Cerra v. Blackstone (1985)Annotate this Case
SAMUEL DAVID CERRA, Plaintiff and Appellant, v. GENE BLACKSTONE et al., Defendants and Respondents.
(Opinion by Brauer, J., with Panelli, P. J., and Agliano, J., concurring.) [172 Cal. App. 3d 605]
Robert L. Mezzetti for Plaintiff and Appellant.
Michael Jay Jones and Gallagher & Reedy for Defendants and Respondents.
This is an appeal from a summary judgment entered in favor of an automobile dealer who was sued for conversion arising out of the repossession and sale of a vehicle. The transaction was subject to the Rees-Levering Motor Vehicle Sales and Finance Act, Civil Code section 2981, et seq.
The uncontradicted evidence before the trial judge at the hearing of the motion for summary judgment was the following: On September 15, 1979, respondent Blackstone, an automobile dealer, sold a Chevrolet truck to appellant Cerra pursuant to a standard conditional sales contract under which title was to remain in seller until the purchase price was paid in full. On December 4, 1979, Blackstone lawfully repossessed the vehicle, Cerra having defaulted in the payment of one or more installments due under the contract. fn. 1 The dealer then held the truck until February 1981 when he sold it. After repossession, Blackstone gave a notice of intent to sell the vehicle which did not even come close to complying with Civil Code section 2983.2.
At this point, a conflict arose in the evidence. Cerra and his mother filed declarations that after they had received the notice they offered to bring the payments current and demanded restoration of the truck but that Blackstone rejected the offer insisting on payoff of the entire loan. The declaration of Cerra's cosigner stated that she had actually offered to pay the truck off but her tender was refused. Blackstone filed a counterdeclaration in which he vehemently denied that Cerra or any of his agents had at any time tendered [172 Cal. App. 3d 607] any payments whatever subsequent to the repossession. But as the motion is for summary judgment, he quite properly conceded below and does here that the trial court was required to accept the declarations filed on behalf of appellant and reject his.
Blackstone's position is simply that Cerra has no claim for conversion even if the facts he asserts are true. Thus while the motion is one for summary judgment, "[i]n essence 'the motion has the purpose and effect of a general demurrer.'" (Weaver v. Superior Court (1979) 95 Cal. App. 3d 166, 173 [156 Cal. Rptr. 745]; Goodley v. Wank & Wank, Inc. (1976) 62 Cal. App. 3d 389, 392 [133 Cal. Rptr. 83].)
[1a] In substance, Blackstone contends that a repossessing conditional seller of a vehicle subject to the Rees-Levering Act suffers one and only one penalty when he fails to give the notice required by Civil Code section 2983.2 and that is, he may not collect a deficiency. The purchaser has no other remedy. Blackstone relies on Civil Code section 2983.3 fn. 2 and especially on subdivision (e) thereof.
Section 2983.3, totally rewritten in 1976, has received virtually no judicial interpretation since then.  In construing it, we start with the canon [172 Cal. App. 3d 608] laid down by the Supreme Court in Freedland v. Greco (1955) 45 Cal. 2d 462, 467 [289 P.2d 463]: "[¶] Taking into consideration the policies and purposes of the act, the applicable rule of statutory construction is that the purpose sought to be achieved and evils to be eliminated have an important place in ascertaining the legislative intent. [Citation.] Statutes should be interpreted to promote rather than defeat the legislative purpose and policy. [Citation.] '[I]n the interpretation of statutes, when two constructions appear possible, this court follows the rule of favoring that which leads to the more reasonable result.' [Citation.] ... 'That construction of a statute should be avoided which affords an opportunity to evade the act, and that construction is favored which would defeat subterfuges, expediencies, or evasions employed to continue the mischief sought to be remedied by the statute, or to defeat compliance with its terms, or any attempt to accomplish by indirection what the statute forbids.'"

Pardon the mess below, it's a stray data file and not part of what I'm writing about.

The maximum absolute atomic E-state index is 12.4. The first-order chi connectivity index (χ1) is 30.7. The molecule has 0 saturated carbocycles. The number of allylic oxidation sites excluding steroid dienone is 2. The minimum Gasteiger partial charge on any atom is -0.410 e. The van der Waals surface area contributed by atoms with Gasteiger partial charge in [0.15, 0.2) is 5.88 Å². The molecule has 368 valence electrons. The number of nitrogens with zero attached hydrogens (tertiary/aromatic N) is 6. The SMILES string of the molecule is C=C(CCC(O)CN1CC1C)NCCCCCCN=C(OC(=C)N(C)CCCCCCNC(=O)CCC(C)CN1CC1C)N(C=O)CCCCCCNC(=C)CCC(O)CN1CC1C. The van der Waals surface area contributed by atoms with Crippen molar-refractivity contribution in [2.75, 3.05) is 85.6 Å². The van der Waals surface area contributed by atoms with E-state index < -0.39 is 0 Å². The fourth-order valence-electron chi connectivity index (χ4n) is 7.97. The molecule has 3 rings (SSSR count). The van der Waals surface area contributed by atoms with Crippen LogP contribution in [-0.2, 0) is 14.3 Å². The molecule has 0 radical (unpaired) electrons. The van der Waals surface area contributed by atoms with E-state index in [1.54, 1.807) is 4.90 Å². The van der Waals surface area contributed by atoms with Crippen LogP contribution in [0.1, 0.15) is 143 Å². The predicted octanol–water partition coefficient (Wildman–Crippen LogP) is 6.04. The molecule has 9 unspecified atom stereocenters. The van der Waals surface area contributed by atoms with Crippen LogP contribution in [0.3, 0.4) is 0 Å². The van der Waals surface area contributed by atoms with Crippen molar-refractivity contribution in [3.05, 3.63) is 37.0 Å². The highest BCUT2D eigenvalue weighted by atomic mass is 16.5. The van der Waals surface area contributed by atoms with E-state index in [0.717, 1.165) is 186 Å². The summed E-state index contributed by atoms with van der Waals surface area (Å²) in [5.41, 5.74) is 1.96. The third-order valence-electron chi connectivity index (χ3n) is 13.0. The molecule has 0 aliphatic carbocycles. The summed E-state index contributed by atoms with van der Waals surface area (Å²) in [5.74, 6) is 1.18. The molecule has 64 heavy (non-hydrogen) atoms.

[1b] In the light of that criterion, we have concluded that the deprivation of a deficiency is not the only penalty suffered by a noncomplying seller.
 The legislative purpose in enacting the Rees-Levering Act was to provide more comprehensive protection for the unsophisticated motor vehicle consumer. (Final Report of the Assembly Interim Committee on Finance and Insurance, 15 Assembly Interim Committee Reports No. 24 (1961) quoted in The Rees-Levering Motor Vehicle Sales and Finance Act (1962) 10 UCLA L.Rev. 125, 127.)
[1c] Pursuing that objective, the Legislature created in the defaulting purchaser a right to reinstate the contract in a particular manner and subject to specified exceptions not here applicable. Subdivision (b) of section 2983.3 fn. 3 states unequivocally: "If after default by the buyer, the seller ... repossesses ... the motor vehicle, any person liable on the contract shall have a right to reinstate the contract ...." The notice required to be given pursuant to section 2983.2 details the buyer's rights and the sum necessary to cure the default. Conspicuous by its absence is any statement or intimation in sections 2983.2 or 2983.3 that the deprivation of a deficiency judgment is the only penalty suffered by a noncomplying seller, that a seller may omit giving the required notice or deny the right of reinstatement on pain only of loss of a deficiency judgment. Such an interpretation could lead to unreasonable and unfair results. We would not venture a guess how often a purchaser makes a large down payment, but in such an event, a conditional seller could repossess and be made whole even in the absence of a deficiency judgment. In many other cases, the collection of a deficiency judgment is out of the question as a practical matter. If depriving the seller of a deficiency [172 Cal. App. 3d 609] were the consumer's only remedy, the statutory purpose above stated would be frustrated as the dealer would have no incentive to comply. "[S]ubterfuges, expediencies or evasions employed to continue the mischief sought to be remedied by the statute, ..." (Freedland v. Greco, supra, 45 Cal.2d at p. 468) would be encouraged. And how does Blackstone explain subdivision (c), (ante, fn. 2)? If, as he contends, the buyer has no affirmative right to reinstate, why does the Legislature say that the right to reinstate may be exercised only once in twelve months?Hernandez v. Atlantic Finance Co. (1980) 105 Cal. App. 3d 65, 70 [164 Cal. Rptr. 279] without extended discussion construes section 2983.3 as authorizing "a buyer to reinstate the contract after repossession, without acceleration of the total balance owing."